President Donald Trump said Monday he's in no rush to respond to a coordinated attack that hit Saudi Arabia's oil industry over the weekend.Marketsread more
The price of oil could go sharply higher, depending on the duration of the disruption at Saudi oil facilities and whether there is a military response.Powering the Futureread more
Energy stocks, one of the worst-performing sectors this year, spiked Monday after an attack on Saudi Arabia's heart of oil production Saturday sent oil prices soaring.Marketsread more
The Saudi-led military coalition battling Yemen's Houthi movement said on Monday that the attack on Saudi oil plants was carried out by Iranian weapons and did not originate...Oilread more
After a series of setbacks on the road to an initial public offering, the parent company of real estate start-up WeWork is delaying the move, sources told CNBC Monday.Technologyread more
"The United States military, with our interagency team, is working with our partners to address this unprecedented attack and defend the international rules-based order that...Politicsread more
Crude oil's spike following attacks on Saudi Arabia's energy supply has experts weighing whether or not the gains will last.ETF Edgeread more
"In the old days, the averages would've plunged on this kind of oil shock. I know because I've lived through a bunch of them, starting in 1973," Jim Cramer says.Mad Money with Jim Cramerread more
Traders in the fed funds futures market on Monday were pricing in a 34% chance that the Fed will stay put on rates.The Fedread more
The meeting comes amid months of stalled trade talks between Washington and New Delhi, resulting in both sides taking retaliatory measures.Asia Politicsread more
Gas prices could rise by about 20 cents per gallon "starting tomorrow," oil analyst Andy Lipow says Monday.Oil and Gasread more
Consumer Reports has a serious problem with those falcon-wing doors.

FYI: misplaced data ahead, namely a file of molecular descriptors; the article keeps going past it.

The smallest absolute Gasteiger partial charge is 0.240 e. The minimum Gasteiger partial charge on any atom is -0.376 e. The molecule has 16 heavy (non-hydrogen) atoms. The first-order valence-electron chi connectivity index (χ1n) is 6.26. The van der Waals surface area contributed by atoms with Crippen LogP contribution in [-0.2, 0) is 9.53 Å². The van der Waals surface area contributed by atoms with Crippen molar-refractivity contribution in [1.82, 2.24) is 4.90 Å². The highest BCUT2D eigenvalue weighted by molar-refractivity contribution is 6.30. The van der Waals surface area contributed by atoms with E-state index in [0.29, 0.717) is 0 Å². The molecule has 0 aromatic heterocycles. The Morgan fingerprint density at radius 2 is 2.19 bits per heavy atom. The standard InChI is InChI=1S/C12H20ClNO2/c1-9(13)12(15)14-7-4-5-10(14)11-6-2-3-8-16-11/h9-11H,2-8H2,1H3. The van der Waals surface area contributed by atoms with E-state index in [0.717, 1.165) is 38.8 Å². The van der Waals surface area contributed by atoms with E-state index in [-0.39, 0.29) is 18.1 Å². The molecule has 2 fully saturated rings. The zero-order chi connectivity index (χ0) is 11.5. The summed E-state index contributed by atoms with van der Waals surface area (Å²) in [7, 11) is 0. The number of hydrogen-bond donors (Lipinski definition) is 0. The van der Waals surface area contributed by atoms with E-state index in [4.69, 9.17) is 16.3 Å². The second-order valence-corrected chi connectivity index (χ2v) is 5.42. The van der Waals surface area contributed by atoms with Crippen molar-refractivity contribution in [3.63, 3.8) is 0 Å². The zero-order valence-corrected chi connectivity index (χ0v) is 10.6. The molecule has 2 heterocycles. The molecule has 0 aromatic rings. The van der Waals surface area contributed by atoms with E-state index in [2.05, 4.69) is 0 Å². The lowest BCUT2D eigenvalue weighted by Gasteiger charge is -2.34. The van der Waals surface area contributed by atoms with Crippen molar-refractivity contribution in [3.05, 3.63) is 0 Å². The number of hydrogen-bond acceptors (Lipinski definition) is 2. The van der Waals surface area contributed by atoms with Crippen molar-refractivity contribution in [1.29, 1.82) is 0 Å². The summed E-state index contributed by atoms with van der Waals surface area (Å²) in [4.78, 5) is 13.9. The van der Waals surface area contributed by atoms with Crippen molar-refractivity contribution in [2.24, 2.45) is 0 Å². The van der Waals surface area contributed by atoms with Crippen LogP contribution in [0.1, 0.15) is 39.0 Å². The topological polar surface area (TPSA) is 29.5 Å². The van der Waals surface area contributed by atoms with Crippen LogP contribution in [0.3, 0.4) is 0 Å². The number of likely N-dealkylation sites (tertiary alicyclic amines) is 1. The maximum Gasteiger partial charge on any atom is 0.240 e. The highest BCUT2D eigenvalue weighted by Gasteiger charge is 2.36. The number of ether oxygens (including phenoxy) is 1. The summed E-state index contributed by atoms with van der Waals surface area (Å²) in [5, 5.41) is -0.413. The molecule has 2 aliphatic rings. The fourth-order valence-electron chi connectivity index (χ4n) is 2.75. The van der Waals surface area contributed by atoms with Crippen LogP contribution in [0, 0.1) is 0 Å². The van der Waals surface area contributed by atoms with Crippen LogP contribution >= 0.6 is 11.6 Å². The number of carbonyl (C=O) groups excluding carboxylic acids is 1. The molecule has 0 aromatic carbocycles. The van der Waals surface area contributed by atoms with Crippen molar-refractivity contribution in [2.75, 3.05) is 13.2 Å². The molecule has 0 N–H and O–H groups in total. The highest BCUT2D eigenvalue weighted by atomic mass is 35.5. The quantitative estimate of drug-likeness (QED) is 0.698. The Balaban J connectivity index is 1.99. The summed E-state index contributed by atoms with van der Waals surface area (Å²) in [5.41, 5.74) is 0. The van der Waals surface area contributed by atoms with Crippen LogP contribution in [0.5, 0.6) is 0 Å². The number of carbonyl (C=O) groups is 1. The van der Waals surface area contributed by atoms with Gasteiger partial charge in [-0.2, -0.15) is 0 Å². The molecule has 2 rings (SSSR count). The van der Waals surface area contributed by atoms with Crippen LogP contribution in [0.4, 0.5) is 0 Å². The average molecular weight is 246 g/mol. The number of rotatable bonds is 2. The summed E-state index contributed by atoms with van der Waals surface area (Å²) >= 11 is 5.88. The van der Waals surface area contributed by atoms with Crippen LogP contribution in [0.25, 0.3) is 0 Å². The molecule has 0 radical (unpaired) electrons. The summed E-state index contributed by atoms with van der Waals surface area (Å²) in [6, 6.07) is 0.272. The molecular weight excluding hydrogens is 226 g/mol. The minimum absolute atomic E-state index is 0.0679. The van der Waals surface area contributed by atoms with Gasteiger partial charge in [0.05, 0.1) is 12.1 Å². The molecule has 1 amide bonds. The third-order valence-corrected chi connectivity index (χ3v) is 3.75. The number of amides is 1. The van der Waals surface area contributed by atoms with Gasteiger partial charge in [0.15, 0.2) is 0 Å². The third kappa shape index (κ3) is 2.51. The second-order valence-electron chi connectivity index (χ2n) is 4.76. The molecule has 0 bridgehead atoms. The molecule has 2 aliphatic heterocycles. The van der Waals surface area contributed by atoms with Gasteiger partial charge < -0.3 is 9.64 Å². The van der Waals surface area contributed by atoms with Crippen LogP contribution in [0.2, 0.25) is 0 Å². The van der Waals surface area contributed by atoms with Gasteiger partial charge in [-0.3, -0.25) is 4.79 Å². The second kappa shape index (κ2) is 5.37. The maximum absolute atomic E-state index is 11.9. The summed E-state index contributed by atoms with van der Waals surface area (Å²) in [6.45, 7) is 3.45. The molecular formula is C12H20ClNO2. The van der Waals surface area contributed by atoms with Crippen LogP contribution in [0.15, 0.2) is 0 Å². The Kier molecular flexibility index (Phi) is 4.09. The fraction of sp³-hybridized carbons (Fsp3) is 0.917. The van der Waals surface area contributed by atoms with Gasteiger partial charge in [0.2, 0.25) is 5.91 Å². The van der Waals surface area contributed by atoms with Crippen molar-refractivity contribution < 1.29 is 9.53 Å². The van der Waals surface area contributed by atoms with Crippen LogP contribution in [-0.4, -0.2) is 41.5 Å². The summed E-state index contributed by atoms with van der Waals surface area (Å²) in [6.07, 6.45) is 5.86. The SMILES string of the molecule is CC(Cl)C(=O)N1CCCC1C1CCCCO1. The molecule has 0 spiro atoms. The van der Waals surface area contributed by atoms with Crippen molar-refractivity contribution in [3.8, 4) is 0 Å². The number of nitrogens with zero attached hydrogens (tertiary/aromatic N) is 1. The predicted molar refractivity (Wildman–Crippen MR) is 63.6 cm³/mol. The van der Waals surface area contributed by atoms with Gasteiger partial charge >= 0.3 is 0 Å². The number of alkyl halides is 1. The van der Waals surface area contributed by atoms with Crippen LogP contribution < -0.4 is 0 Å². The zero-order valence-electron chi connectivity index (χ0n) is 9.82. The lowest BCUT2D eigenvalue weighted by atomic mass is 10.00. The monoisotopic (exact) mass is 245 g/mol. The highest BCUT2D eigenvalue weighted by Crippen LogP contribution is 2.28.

The group, which once said a Tesla car was so good it broke their ratings system, has ranked Tesla 25th out of 29 auto brands in its 2016 Annual Auto Reliability Survey.
Tesla's new Model X crossover — and its signature falcon-wing doors — weighed heavily on the decision.
"The Model X launched with abundant problems, including frequent malfunctions of the falcon-wing doors, water leaks, and infotainment and climate-control system problems," noted a release from Consumer Reports."
In a comment to CNBC, Consumer Reports' Director of Automotive Testing Jake Fisher said, "The Model X out of the gate is very problematic. A lot of the problems have to do with the complex doors. The falcon-wing doors are kind of an accident waiting to happen."
A Tesla representative sent a comment to CNBC, saying the company is "committed to making the world's most reliable cars.The amount of issues we've addressed with Model X has fallen by 92% in the last 12 months, a reflection of our ability to make continuous improvements and react quickly. This commitment is one of the reasons why Tesla won AutoPacific's highest vehicle satisfaction award in 2016."
Tesla has earned praised from Consumer Reports before. One version of the Model S, the P85D, earned the highest score possible, performing better on the group's tests than any other car before it. Even at that time, however, Consumer Reports expressed concerns about the Model S's reliability.
"What seems to hurt Tesla is just this obsession with adding these surprise and delight features," Fisher said, in an interview with CNBC. While the Model S and the Model X are built on the same platform, the Model X has so much more "technology, and gizmos and mechanisms and power equipment" that raised red flags, he said.
However, the Model S gained this year, improving to an average reliability rating, and earning Consumer Reports' recommendation.
—CNBC's Phil LeBeau contributed to this report